Ah, well that’s a problem, isn’t it?  We don’t question who came up with SSL, we just accept that it’s there (by “we” I mean your average internet user).  Only when black hats pose a threat to our security do we acknowledge the existence of hackers, so white hats are somewhat overlooked.  I find it strange that you use Nikola Tesla as an example of a hacker.

      Thank you for your insight–my friend is quickly learning that not everything is as black and white as she thought when it comes to hacking.

    • #51723

      The reason why I used Nikola Tesla as an example of a hacker, is because he was extremely clever and brilliant, he was way ahead of his time and was hacking together devices still in use today. Hacking is you and many others said, not confined to technology. The original meaning of a hacker was e.g. a person who was extremely good at crafting items out of wood. Of course, you don’t have to share my beliefs and generally I wouldn’t consider Nikola Tesla as the general kind of hacker, but, he was extremely dedicated to his work, just like any other hacker is, and he knew exactly what he was doing.

      It’s good to hear your friend is learning that everything is not black and white, there’s (even though I don’t want to say this), shades of grey in between. (Not 50 though.)

      On the good side, depending on what type of role you’re in, you will do almost the same as the attackers (blackhats), except you have permission to do so, and that you abide by an ethical code so you won’t e.g. sell the client out, blackmail them, or disclose their information, etc.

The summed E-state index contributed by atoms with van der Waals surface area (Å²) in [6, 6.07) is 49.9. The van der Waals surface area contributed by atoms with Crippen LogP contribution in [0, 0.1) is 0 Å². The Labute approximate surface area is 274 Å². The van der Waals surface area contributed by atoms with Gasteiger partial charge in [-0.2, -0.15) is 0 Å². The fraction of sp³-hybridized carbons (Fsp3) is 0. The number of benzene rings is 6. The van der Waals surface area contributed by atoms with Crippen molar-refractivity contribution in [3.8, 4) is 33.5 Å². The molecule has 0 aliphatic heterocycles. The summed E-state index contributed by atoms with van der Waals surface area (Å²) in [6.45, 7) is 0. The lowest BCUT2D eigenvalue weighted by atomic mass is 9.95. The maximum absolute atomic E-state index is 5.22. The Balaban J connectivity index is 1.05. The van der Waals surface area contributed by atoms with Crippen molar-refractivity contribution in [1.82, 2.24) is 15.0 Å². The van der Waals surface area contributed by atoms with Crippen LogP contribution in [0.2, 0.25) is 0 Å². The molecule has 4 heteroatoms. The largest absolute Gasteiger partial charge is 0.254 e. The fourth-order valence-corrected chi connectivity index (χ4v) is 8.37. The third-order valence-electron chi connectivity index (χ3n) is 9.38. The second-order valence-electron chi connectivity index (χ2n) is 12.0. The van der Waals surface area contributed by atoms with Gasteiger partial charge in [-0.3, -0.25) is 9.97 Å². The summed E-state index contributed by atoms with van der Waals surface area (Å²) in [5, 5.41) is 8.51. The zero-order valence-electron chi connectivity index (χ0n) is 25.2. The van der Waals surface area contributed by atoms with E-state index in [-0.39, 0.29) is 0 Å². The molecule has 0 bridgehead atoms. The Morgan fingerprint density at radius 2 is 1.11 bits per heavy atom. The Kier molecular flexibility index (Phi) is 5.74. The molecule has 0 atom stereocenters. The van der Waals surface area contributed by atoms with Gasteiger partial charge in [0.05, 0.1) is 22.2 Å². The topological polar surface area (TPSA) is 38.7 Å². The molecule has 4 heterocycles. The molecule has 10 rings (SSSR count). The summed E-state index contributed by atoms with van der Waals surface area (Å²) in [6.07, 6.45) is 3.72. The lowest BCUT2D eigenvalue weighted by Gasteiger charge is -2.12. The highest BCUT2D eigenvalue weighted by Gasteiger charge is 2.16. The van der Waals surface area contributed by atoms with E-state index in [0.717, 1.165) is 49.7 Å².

Examples of work I have done is as follows:
      – Web Application Penetration Tests (often few ips or small blocks)
      – Web Service Penetration Tests
      – Wireless Penetration Tests
      – External Network Penetration Tests
      (And soon I’ll be doing Internal Network Penetration Tests too.)
      – External Vulnerability Assessments (of large blocks)
      – Vulnerability Research (finding 0days)
      – Incident Response (when a client gets hacked by the bad guys..)
      – Host Security Assessments (review of OS and/or Service configuration)
      – Writing Secure Configuration Standards (for clients)
      (And soon, I’ll be writing Secure Coding Standards)
      – Denial of Service Testing (i.e. stress testing servers.)
      – Verifying that a site is e.g. out of a PCI Scope. (Otherwise, they have to get a PCI Assessment, which I don’t do. We have a separate team for that.
      – Source Code Reviews (I have a few big projects coming up.)
      – Social Engineering Penetration Test (I have this type of project coming up soon as well.)

      Of course I have also done:
      – Marketing Videos for Information Security Conferences (showing how an external penetration test could get Domain Access, all because of an XSS bug to start with, and a MySQL server (the latest) hosted on a Windows server. This video was made months before KingCope released his “bugs”.)
      – Developing and upgrading internal tools (hacking tools, reporting tools, security tools)